The idea that Apple would create some sort of hybrid was a foregone conclusion from my perspective - once I'd become hooked on using a Surface instead of an old-fashioned laptop.

When I'm sitting in a cramped airplane seat, or relaxing on the couch in front of the TV I want a tablet - one with all my stuff on it.

And when I'm trying to actually compose an email, write a document, or do some coding, I want a laptop - one with all my stuff on it.

Interestingly enough, "my stuff" is the same at all times. I want access to all my stuff whenever and wherever I am.

I use OneDrive to store all my documents, music, photos, etc. All my files are on my desktop, Surface, and in the cloud – so they are available anywhere and everywhere. And that would be true on a Mac and iPad too (though probably not offline on the iPad, so not accessible on an airplane?).

Another big reason my stuff is always available is because of the way Windows 10 roams everything - all my app/browser/desktop settings sync across my devices. And that could maybe be done between a Mac and iPad I would guess - with some effort to address the mismatch between Mac and iPad apps that do similar things, but aren’t the same apps.

But on Windows 10 I am using the same apps on my desktop and Surface (and often my phone). So there's no mismatch, they are literally the same.

Maybe not everyone values this consistency like I do - but I want my same browser with my same favorites/shortcuts/etc. on every device I use. And I want my news reader (NextGen Reader) and Reddit  (Readit) and weather and twitter (Tweetium) and Facebook apps to know what I've done and what I like without having to tell every device the same stuff over and over.

So yeah, I'm a big fan of the hybrid model - and I hope Apple is reasonably successful at it, if for no other reason that competition will drive Microsoft to keep making Win10 and Surface better and better so I love it more and more :)

Wednesday, 02 December 2015 13:16:16 (Central Standard Time, UTC-06:00)  #    Disclaimer

I have had my new Surface Pro 4 for a few days now (I waited to get the i7 model) and I’m liking it quite a lot. I really liked my SP3, and the SP4 is better yet.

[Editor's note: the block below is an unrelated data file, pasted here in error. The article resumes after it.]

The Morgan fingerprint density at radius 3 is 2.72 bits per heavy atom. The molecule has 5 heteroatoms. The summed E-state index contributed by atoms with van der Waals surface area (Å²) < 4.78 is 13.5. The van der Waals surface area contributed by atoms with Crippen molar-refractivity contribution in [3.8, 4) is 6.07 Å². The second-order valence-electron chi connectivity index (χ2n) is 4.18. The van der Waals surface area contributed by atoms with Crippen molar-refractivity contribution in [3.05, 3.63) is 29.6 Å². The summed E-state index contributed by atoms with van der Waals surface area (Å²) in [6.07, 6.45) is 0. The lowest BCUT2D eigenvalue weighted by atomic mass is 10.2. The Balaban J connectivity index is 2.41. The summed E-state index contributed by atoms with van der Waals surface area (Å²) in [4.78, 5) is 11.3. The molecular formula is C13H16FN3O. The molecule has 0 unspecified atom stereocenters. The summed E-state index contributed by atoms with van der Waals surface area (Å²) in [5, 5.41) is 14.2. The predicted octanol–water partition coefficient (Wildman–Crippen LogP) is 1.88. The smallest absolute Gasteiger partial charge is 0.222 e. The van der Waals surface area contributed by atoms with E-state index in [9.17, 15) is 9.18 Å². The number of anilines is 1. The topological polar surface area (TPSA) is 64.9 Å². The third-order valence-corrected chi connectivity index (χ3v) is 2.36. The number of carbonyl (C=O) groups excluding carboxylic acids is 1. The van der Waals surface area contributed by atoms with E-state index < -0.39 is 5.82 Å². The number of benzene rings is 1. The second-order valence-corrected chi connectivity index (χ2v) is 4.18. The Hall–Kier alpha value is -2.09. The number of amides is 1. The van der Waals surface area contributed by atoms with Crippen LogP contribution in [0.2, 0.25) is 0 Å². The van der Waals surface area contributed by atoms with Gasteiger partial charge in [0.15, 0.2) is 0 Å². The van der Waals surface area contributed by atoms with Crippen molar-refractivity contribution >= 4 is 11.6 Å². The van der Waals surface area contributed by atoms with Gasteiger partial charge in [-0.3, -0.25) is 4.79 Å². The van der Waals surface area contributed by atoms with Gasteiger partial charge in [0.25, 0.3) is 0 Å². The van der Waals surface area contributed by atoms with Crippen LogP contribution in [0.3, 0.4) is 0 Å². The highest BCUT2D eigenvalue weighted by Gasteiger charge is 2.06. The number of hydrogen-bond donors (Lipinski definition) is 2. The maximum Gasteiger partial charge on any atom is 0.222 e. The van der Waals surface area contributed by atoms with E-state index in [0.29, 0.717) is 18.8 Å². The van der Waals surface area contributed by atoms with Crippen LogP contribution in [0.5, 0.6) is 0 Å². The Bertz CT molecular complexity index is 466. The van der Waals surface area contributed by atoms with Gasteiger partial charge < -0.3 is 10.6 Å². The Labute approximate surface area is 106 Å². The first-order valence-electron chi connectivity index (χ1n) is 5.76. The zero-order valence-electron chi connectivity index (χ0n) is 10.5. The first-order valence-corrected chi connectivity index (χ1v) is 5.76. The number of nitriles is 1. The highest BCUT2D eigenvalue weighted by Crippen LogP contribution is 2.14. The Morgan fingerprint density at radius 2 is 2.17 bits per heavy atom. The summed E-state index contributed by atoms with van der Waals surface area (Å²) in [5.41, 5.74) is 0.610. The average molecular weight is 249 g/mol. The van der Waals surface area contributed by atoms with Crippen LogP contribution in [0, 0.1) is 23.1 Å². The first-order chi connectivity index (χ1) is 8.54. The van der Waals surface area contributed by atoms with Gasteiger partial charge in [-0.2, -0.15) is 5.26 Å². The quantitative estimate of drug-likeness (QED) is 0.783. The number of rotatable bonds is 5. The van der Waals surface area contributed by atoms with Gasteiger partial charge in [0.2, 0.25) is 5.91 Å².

My one primary disappointment is with the dock. I got the new Surface dock and tried to connect it to my two external monitors using brand new mini-DisplayPort-to-DVI cables but the displays were just all messed up – one or the other would come on but not both, and everything was very unstable.

Searching around the Internet I found this: https://www.reddit.com/r/Surface/comments/3s655j/surface_pro_4_dock_cannot_drive_a_dvi_monitor/

In summary, the Surface dock can’t power DVI or HDMI outputs directly. I assume it can power VGA directly, but I don’t know – maybe not?

This makes the dock pretty useless for many (most?) of us who don’t have monitors that have DisplayPort ports. I’ve never owned such a monitor and I don’t think I’ve ever actually seen one in a store or anything. So I assume that most of us don’t have such a thing.

WP_20151201_16_05_46_ProIn my case I was “fortunate” in that I’d already bought a powered DisplayPort hub to get the dual monitor scenario working from my Surface 3 dock, so that’s what I’m using to get my monitors to work. The DP hub I’m using is from StarTech and seems to work quite nicely.

The fact that it works remains quite disappointing though. The Surface dock looks like it would be useful, but in practice I think for most of us it doesn’t do what any reasonable person would expect – which is to say that the two DP ports are not what they seem.

So if you are considering buying the Surface dock I’d suggest that you also budget an extra US$100 or so to buy a DP hub and appropriate DP-to-DVI (or HDMI) cables.

Wednesday, 02 December 2015 10:49:22 (Central Standard Time, UTC-06:00)  #    Disclaimer